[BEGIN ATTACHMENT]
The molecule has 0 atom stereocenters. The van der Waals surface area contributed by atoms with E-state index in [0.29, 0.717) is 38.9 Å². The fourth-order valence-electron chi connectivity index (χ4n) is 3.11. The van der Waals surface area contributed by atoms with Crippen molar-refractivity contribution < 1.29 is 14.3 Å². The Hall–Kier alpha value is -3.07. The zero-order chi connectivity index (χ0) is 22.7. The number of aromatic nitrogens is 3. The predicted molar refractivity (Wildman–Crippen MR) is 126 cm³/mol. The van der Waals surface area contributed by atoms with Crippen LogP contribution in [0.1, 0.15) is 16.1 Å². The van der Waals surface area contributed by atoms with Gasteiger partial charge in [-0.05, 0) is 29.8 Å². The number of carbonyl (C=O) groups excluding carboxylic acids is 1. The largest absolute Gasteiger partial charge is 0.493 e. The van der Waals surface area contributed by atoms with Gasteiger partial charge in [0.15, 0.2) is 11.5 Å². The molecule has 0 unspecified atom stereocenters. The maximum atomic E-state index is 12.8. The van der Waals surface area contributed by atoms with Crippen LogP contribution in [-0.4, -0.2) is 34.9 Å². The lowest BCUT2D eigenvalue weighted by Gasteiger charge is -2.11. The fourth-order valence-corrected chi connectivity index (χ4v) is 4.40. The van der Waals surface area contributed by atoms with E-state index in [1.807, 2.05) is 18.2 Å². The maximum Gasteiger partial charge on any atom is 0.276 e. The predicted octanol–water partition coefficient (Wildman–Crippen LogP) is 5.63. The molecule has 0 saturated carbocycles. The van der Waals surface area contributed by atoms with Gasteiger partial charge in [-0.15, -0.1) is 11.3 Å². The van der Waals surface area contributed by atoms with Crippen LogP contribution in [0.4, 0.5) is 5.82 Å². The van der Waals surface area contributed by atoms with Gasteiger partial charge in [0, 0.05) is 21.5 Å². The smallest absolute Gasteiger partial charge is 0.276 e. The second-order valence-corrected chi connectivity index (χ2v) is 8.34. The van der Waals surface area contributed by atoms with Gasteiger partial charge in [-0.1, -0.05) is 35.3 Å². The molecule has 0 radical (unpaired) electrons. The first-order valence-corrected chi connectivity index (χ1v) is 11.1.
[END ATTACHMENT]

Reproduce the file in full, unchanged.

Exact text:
The molecule has 0 atom stereocenters. The van der Waals surface area contributed by atoms with E-state index in [0.29, 0.717) is 38.9 Å². The fourth-order valence-electron chi connectivity index (χ4n) is 3.11. The van der Waals surface area contributed by atoms with Crippen molar-refractivity contribution < 1.29 is 14.3 Å². The Hall–Kier alpha value is -3.07. The zero-order chi connectivity index (χ0) is 22.7. The number of aromatic nitrogens is 3. The predicted molar refractivity (Wildman–Crippen MR) is 126 cm³/mol. The van der Waals surface area contributed by atoms with Crippen LogP contribution in [0.1, 0.15) is 16.1 Å². The van der Waals surface area contributed by atoms with Gasteiger partial charge in [-0.05, 0) is 29.8 Å². The number of carbonyl (C=O) groups excluding carboxylic acids is 1. The largest absolute Gasteiger partial charge is 0.493 e. The van der Waals surface area contributed by atoms with Gasteiger partial charge in [0.15, 0.2) is 11.5 Å². The molecule has 0 unspecified atom stereocenters. The maximum atomic E-state index is 12.8. The van der Waals surface area contributed by atoms with Crippen LogP contribution in [-0.4, -0.2) is 34.9 Å². The lowest BCUT2D eigenvalue weighted by Gasteiger charge is -2.11. The fourth-order valence-corrected chi connectivity index (χ4v) is 4.40. The van der Waals surface area contributed by atoms with E-state index in [1.807, 2.05) is 18.2 Å². The maximum Gasteiger partial charge on any atom is 0.276 e. The predicted octanol–water partition coefficient (Wildman–Crippen LogP) is 5.63. The molecule has 0 saturated carbocycles. The van der Waals surface area contributed by atoms with Gasteiger partial charge in [-0.15, -0.1) is 11.3 Å². The van der Waals surface area contributed by atoms with Crippen LogP contribution in [0.4, 0.5) is 5.82 Å². The van der Waals surface area contributed by atoms with Gasteiger partial charge in [0, 0.05) is 21.5 Å². The smallest absolute Gasteiger partial charge is 0.276 e. The second-order valence-corrected chi connectivity index (χ2v) is 8.34. The van der Waals surface area contributed by atoms with Gasteiger partial charge in [-0.1, -0.05) is 35.3 Å². The molecule has 0 radical (unpaired) electrons. The first-order valence-corrected chi connectivity index (χ1v) is 11.1.